"Of course it's as she says (Miss Prescott). That is the kind of thing to-day. Knowledge, stark truth-children must have in stark truth all the knowledge there is on all the things that come about them. It's strange; yes, it is strange. No parent would be such a fool as to trust a child with all the money she has nor with anything superlatively precious that she possesses; but knowledge, which is above all wealth and above all treasure, the child is to have to play with as it likes. Oh, it is strange. Where is it going to stop? If you bring up a child on the fact that all the Old Testament stories are untrue, a bundle, where they are miraculous, of obviously impossible fairy tales, what's going to happen to the New Testament? The Immaculate Conception, the Resurrection, the Ascension-what's your child-mind that knows the old stories for inventions going to say to those? Are they easier to believe? The Creation or the Conception? The Flood or the Resurrection? God speaking out of a burning bush or the Ascension to Heaven? The pillar of cloud and the pillar of fire or the Three in One of the Trinity? Oh, I wonder if Modern Thought has any thought to spare for that side of the business-or for its results in a generation or two?"

Then she wrote:

"I've never taught them any different."

Then she wrote:

"Mother, I am a child again to-night. Darling, in that blue frock I used to wear. Darling, all that I to-night am thinking is what you taught me. Oh, look down, beloved! I've been so wrong. I thought everything was infinitely better for them than you made it, beloved mother, for me. I didn't realise."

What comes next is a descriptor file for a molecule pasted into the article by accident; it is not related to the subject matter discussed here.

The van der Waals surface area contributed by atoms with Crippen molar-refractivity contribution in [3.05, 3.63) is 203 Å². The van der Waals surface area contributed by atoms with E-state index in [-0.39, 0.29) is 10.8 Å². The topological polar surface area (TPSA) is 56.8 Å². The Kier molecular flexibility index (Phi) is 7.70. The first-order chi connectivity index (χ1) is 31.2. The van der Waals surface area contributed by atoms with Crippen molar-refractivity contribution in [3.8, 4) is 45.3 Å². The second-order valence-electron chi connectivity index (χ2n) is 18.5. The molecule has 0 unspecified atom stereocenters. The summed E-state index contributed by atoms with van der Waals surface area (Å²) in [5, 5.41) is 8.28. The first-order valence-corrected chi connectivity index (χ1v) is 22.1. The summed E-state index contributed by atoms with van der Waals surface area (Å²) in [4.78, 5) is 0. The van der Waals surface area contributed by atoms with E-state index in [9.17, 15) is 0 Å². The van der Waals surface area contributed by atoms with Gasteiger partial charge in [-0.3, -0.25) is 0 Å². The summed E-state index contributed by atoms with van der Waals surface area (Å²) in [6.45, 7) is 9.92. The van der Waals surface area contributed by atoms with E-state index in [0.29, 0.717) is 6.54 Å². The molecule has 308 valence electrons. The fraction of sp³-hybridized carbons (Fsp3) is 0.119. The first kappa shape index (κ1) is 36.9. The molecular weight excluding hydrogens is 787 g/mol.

Then she wrote:

"It just means losing everything in God that's human. It must mean that. All our intelligence, if materialism may be called intelligence; all modern teaching, if this new stuff that they pontificate may be called teaching, offers us God the Spirit but, as it seems to me to-night, denies us God the Father and God the Son. It may be-reasonable. But things spiritual demand for their recognition emotions spiritual, and there's a pass that thousands reach when the spirit is a dead thing. If they are to believe in God only as a Spirit, a Force, a Power; an Essence to be felt but not seen; an Element to be absorbed into but not to be visualised-if this, if these, there needs in them some spirit, some force, some power of themselves to lift themselves to meet it. They must be of themselves responsive as hath the sea within itself that which respondeth to the sublimation of the sun. Well, there are thousands (am I not one?) that have it not. It once was theirs. Now it is not theirs. If there is for them only God the Spirit then is there for them only that to which they have no more power to reach than has one bedridden power to rise and find a mile away what may restore him. They have only that, their breaking heart, which would cast itself, ah, with what bliss of utter abandonment, before God the Father, a human and a personal Father, quick to succor, and before God the Son, a human and a personal Son, ardent to intercede. And that is denied them. That God that existed and that was taught to exist for my mother and for her day to this day may not exist. It may be-reasonable. Oh, it is offering a stone where bread was sought."